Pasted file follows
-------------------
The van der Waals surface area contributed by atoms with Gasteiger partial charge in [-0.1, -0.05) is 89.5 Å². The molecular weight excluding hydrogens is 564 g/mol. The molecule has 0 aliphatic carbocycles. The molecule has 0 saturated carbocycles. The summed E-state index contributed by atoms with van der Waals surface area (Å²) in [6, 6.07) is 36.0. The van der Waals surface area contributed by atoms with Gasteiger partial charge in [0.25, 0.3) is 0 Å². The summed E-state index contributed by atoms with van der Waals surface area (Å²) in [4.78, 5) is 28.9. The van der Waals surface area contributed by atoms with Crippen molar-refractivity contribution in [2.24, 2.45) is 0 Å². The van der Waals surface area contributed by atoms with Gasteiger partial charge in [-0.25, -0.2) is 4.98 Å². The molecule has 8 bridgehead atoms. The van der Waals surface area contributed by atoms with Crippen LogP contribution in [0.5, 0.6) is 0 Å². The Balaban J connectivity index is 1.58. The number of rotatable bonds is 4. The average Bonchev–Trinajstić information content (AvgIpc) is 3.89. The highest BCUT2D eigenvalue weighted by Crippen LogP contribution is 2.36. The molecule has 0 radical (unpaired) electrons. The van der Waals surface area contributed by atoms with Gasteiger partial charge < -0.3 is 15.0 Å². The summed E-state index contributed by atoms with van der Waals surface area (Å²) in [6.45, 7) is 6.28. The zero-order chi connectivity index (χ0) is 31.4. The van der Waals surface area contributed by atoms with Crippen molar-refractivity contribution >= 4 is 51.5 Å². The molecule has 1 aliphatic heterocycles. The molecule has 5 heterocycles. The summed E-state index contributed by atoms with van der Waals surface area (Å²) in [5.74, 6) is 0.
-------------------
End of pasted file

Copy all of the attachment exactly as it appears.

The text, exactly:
The van der Waals surface area contributed by atoms with Gasteiger partial charge in [-0.1, -0.05) is 89.5 Å². The molecular weight excluding hydrogens is 564 g/mol. The molecule has 0 aliphatic carbocycles. The molecule has 0 saturated carbocycles. The summed E-state index contributed by atoms with van der Waals surface area (Å²) in [6, 6.07) is 36.0. The van der Waals surface area contributed by atoms with Gasteiger partial charge in [0.25, 0.3) is 0 Å². The summed E-state index contributed by atoms with van der Waals surface area (Å²) in [4.78, 5) is 28.9. The van der Waals surface area contributed by atoms with Crippen molar-refractivity contribution in [2.24, 2.45) is 0 Å². The van der Waals surface area contributed by atoms with Gasteiger partial charge in [-0.25, -0.2) is 4.98 Å². The molecule has 8 bridgehead atoms. The van der Waals surface area contributed by atoms with Crippen LogP contribution in [0.5, 0.6) is 0 Å². The Balaban J connectivity index is 1.58. The number of rotatable bonds is 4. The average Bonchev–Trinajstić information content (AvgIpc) is 3.89. The highest BCUT2D eigenvalue weighted by Crippen LogP contribution is 2.36. The molecule has 0 radical (unpaired) electrons. The van der Waals surface area contributed by atoms with Gasteiger partial charge < -0.3 is 15.0 Å². The summed E-state index contributed by atoms with van der Waals surface area (Å²) in [6.45, 7) is 6.28. The zero-order chi connectivity index (χ0) is 31.4. The van der Waals surface area contributed by atoms with Crippen molar-refractivity contribution >= 4 is 51.5 Å². The molecule has 1 aliphatic heterocycles. The molecule has 5 heterocycles. The summed E-state index contributed by atoms with van der Waals surface area (Å²) in [5.74, 6) is 0.